My husband is all good, and almost got used to the Finnish style of life, and he made few friends, which helped him a lot. But I wish we knew about the peer support groups that are offered. I found out about father's group that gather in Familia ry for years, just few weeks ago. That would have been just what he needed in those lonely dark days.
"We have taken this decision to walk through life together, so we have to always remember to wait for the other one and hold hands on the rough surfaces."
Men's mental wellbeing matters too.
Tänä syksynä Familiaan saapui uusia kasvoja! Tutustu Camillaan, Familian uuteen vapaaehtoistoiminnan koordinaattoriin.
Olen Camilla Bergman, Familian uusi vapaaehtoistoiminnan koordinaattori. Koulutukseltani olen melkein valmis ranskan kielen FM ja aloitan yhteisöpedagogin opinnot HUMAKissa tänä syksynä työn oheessa. Lisäksi minulle on kertynyt neljän vuoden kokemus nuorten vapaaehtoisten johtamisesta, globaalikasvatuksesta ja kansainvälisen vapaaehtoistyön kehittämisestä esimerkiksi AIESECissa, Taksvärkissä ja EYPssä. Suomen lisäksi olen asunut ulkomailla Ranskassa, Perussa ja Romaniassa. Vapaa-ajallani tykkään ulkoilla, kuunnella podcasteja ja leipoa.
Innostuin alun perin järjestötyöhön, kun olin 2 kuukautta vapaaehtoisena Perussa. Järjestötyön monipuolisuus antaa puitteet kehittyä monella eri tavalla eikä järjestöissä ole koskaan tylsää päivää. Familiassa minua kiinnosti erityisesti järjestön merkityksellinen missio ja mahdollisuus saada aikaan kestävä muutos pieneen järjestöön.
Mitä tuut tekemään?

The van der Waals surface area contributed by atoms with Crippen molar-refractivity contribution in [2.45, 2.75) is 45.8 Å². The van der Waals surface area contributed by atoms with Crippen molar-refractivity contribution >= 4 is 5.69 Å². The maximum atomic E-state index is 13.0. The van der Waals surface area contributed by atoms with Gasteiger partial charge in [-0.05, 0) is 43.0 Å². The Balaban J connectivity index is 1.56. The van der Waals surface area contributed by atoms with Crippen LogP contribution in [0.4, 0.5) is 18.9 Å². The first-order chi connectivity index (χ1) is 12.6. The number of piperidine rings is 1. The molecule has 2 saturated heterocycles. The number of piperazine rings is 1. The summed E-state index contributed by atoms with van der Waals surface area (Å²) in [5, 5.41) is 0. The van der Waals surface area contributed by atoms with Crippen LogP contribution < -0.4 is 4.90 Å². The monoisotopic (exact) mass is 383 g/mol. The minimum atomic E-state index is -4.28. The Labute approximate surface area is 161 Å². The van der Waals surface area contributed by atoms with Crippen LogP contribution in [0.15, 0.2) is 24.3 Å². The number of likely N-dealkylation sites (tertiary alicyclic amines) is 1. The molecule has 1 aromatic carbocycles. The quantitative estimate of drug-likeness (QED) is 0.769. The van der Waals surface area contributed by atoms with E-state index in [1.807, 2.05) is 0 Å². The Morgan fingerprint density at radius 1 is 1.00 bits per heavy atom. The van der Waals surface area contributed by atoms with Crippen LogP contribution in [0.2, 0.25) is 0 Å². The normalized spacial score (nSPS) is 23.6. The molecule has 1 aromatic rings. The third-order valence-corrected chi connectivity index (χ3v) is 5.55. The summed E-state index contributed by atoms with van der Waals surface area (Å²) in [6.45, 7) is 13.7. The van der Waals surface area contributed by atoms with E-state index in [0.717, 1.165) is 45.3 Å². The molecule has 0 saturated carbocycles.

Tulen toimimaan Familian yhteyshenkilönä kaikkeen vapaaehtoistyöhön liittyen joulukuun 2020 loppuun asti. Lisäksi tulen rakentamaan Familialle uusia toimintamalleja ja kehittämään vanhoja. Minuun voi siis olla yhteydessä vapaaehtoistyön aloittamiseen, toiminnan järjestämiseen tai toiminnan kehittämiseen liittyvissä kysymyksissä. Uskon, että järjestämällä ja kehittämällä Familian vapaaehtoistoimintaa voimme vaikuttaa positiivisesti monen ihmisen elämään!
Ota yhteyttä! :) Camillaan voi olla yhteydessä sähköpostilla osoitteessa firstname.lastname@example.org tai puhelimitse 050 502 1039.
Who am I?
My name is Camilla Bergman and I am the new Volunteer Coordinator at Familia. My educational background is in French language and I am about to start a new degree as a Community Educator at HUMAK UAS. I have 4 years of experience leading youth volunteers and working with global education as well as developing international volunteering activities in organizations like AIESEC, Taksvärkki and EYP.In addition to Finland I have lived in France, Peru and Romania. In my spare time I enjoy walking in nature, listening to podcasts and baking.
I became interested in working in NGOs after I spent 2 months volunteering in Peru. I love the variety of NGOs that allows you to develop yourself. There is never a boring day working in an NGO! I was drawn to Familia because of its important mission and the possibility to make a lasting change on a small organization.
What will I be doing?
I will be working as the contact person for Familia’s volunteers until end of December 2020. In addition to this I will be developing old and new frameworks for volunteering with Familia. You can contact me about any questions regarding starting volunteering, organizing or developing activities. I believe that by organizing and developing Familia’s activities we can make a positive impact on many people’s lives!